What Toothpaste Should I Use?
Whitening and tartar control toothpastes carry some serious side effects with prolonged use that everyone should be aware of. All toothpastes are given a relative dentin abrasivity number by the American Dental Association. The higher the RDA number, the more abrasive it is to the tooth surface.
Whitening and tartar control toothpastes have high RDA numbers.
With whitening toothpaste, abrasive particles are added to scrub surface stains harder. They don’t chemically whiten the teeth the way that Crest Whitestrips would, for example. These pastes can initially make teeth appear whiter because your wine, pasta sauce, coffee and tea gets scrubbed away more effectively.
However, this has pretty serious long-term negative effects. The paste is so abrasive that it wears away tooth enamel, and eventually the second layer of tooth called dentin.
Enamel is the outer white layer of tooth, dentin is the inner yellow layer. If you wear away the enamel, your teeth will become less shiny, more yellow, and you may notice notches along the gumline. Your gums can be affected as well, and recession can occur.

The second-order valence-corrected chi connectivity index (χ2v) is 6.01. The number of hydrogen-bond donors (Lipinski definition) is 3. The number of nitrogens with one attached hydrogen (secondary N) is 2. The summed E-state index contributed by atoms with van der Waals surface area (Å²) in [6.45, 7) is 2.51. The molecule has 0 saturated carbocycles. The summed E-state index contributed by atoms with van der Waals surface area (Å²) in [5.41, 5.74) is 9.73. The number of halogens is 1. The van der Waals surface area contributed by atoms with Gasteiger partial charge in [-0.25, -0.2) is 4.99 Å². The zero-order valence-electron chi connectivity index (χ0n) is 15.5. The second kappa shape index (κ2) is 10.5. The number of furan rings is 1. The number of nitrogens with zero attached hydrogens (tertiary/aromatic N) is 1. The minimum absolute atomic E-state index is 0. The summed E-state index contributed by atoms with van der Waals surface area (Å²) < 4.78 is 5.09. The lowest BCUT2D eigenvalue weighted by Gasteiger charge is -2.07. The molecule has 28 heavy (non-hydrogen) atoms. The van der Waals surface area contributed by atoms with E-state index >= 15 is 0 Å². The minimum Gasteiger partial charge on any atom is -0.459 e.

Tartar control toothpastes work in the same way. Those added abrasive particles will help to remove more tartar from your teeth...but again, you’ll remove some of the tooth structure as well.
To protect your teeth over time, Dr. Lavigne recommends toothpastes with an RDA value of 70 or less.
If you tend to build up tartar quickly, more frequent cleanings are much healthier than tartar control toothpaste. And if you’re interested in whiter teeth, there are ways to achieve that - but your toothpaste is not one of them.
Happy, healthy brushing!